“As employees learn more, they get more energized,” Rachmale says. “We have various programs to try and keep the energy level high. Monthly, we have what we call our Lakeshore University, where we have a topic of importance that we talk about and analyze. It’s basically like a webinar format. That is a big step in making sure that employees are getting the right training and feel more energized. It also helps if you can go above and beyond in how you take care of your people. If they need a little time off to deal with a personal matter, we accommodate that. Those are some of the things you do, both big and little, to keep employees motivated.”

How employees respond to your motivation efforts will give you a good feel for their potential to grow within your organizational structure. Rachmale informally divides employees into three categories: A, B and C. A players are your top performers, the employees with the best chance to grow into leadership positions within your organization. B players have the potential to grow into A players but might struggle in some areas. C players have significant problems with attitude, motivation or competency. Some can be salvaged and improved, some don’t have a future with your company.

“What I would say is that you will always have those three types of players in your organization,” Rachmale says. “You motivate B players to become A players. You try to motivate C players to become better, but if there are too many C players, you won’t be able to motivate your B players to reach their full potential.”

Rachmale and his leadership team use yearly performance evaluations to get an accurate read on the potential achievement level of each employee.

“The goals that we set are being monitored quarterly and yearly,” he says. “If an employee is coming in ahead of their goals, we know that is an A player, and that person has a chance to excel in a promotion situation.”

Plan for success

Building the best team is a major component of running a successful organization. But even the most talented team still needs rules by which to play. Your team has to know where you want to take the business in the coming years, how their jobs affect the goals of the company and what is expected on them — on a day-to-day basis, and in the longer view.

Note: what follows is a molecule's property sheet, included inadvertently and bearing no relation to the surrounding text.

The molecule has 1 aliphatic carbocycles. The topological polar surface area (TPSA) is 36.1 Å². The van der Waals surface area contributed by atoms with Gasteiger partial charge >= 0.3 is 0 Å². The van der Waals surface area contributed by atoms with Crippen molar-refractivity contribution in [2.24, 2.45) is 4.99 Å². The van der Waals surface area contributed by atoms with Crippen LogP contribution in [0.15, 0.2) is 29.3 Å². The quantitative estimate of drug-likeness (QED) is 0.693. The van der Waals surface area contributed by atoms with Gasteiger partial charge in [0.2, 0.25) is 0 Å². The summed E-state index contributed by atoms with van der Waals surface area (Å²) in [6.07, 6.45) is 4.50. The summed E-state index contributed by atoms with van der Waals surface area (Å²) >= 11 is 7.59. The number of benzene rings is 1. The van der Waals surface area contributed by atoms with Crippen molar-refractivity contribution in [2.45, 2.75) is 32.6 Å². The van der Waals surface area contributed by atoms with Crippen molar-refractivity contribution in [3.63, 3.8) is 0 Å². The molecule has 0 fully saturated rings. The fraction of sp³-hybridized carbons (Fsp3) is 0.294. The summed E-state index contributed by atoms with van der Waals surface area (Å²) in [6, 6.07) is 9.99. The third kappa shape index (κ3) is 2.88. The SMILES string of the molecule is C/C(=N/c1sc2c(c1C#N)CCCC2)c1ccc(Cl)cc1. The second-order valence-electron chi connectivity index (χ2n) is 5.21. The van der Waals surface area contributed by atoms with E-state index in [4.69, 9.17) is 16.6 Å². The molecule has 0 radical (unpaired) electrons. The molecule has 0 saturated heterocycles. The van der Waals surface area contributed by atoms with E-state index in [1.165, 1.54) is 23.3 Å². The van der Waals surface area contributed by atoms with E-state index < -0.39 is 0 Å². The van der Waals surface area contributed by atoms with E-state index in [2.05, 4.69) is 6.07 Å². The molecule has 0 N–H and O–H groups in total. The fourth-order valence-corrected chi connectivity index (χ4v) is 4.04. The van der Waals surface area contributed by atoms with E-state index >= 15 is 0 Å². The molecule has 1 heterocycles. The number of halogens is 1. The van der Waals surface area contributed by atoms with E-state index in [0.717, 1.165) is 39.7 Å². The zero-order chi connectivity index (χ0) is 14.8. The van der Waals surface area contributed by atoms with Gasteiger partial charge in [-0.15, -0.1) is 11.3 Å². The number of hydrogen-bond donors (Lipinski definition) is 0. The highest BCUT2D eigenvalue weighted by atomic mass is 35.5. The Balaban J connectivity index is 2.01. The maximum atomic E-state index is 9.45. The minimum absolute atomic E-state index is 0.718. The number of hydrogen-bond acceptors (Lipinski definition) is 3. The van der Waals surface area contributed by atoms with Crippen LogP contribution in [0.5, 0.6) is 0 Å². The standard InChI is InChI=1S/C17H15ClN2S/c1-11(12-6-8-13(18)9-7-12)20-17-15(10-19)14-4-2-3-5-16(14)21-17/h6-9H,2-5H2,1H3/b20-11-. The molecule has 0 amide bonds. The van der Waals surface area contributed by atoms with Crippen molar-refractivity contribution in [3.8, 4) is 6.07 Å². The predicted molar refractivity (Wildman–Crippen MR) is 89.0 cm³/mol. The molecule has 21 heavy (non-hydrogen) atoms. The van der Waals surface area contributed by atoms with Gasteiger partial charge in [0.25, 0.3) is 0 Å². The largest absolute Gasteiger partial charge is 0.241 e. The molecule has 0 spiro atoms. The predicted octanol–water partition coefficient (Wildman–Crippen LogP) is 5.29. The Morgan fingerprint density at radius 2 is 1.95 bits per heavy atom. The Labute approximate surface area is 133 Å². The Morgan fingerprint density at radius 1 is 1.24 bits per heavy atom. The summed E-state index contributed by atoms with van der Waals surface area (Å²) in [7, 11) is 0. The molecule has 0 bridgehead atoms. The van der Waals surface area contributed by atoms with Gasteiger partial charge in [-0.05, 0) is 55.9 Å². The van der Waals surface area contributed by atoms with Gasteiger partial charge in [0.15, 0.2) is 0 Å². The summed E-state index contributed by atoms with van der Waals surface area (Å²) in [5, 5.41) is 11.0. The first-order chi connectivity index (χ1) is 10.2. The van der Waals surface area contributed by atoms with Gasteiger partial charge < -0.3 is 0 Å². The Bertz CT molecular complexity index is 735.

You give employees that type of structure with a well-constructed business plan. Your plan will aid in leading your company, and it will also become one of the first things that investors and banks will look at if you seek new avenues for financing.

It’s a lesson that Rachmale learned early on in leading his own company.

“Banks will look first at your business plan,” he says. “If you have a solid business plan, a solid vision and a good track record of performance, banks will be open to you, even with the economy as it has been. That is how we did it, one job at a time. We did a good job each time, we made good money on the project and we showed the banks that, yes, we can work with a million-dollar line of credit. The next year, we needed another line of credit for another job, and they said yes. That is really how you need to do it.”

A business plan has to outline what you are selling and provide evidence that you will be able to provide a return on investment. It has to speak to your employees, customers and all of your other stakeholders.

“You need to describe what you are selling and get your management team on the same page with you in order to promote it,” Rachmale says. “All of those things are important. Your product, your management team, the outside people you have contact with, your clientele. All of those groups have to factor into how you construct your business plan.”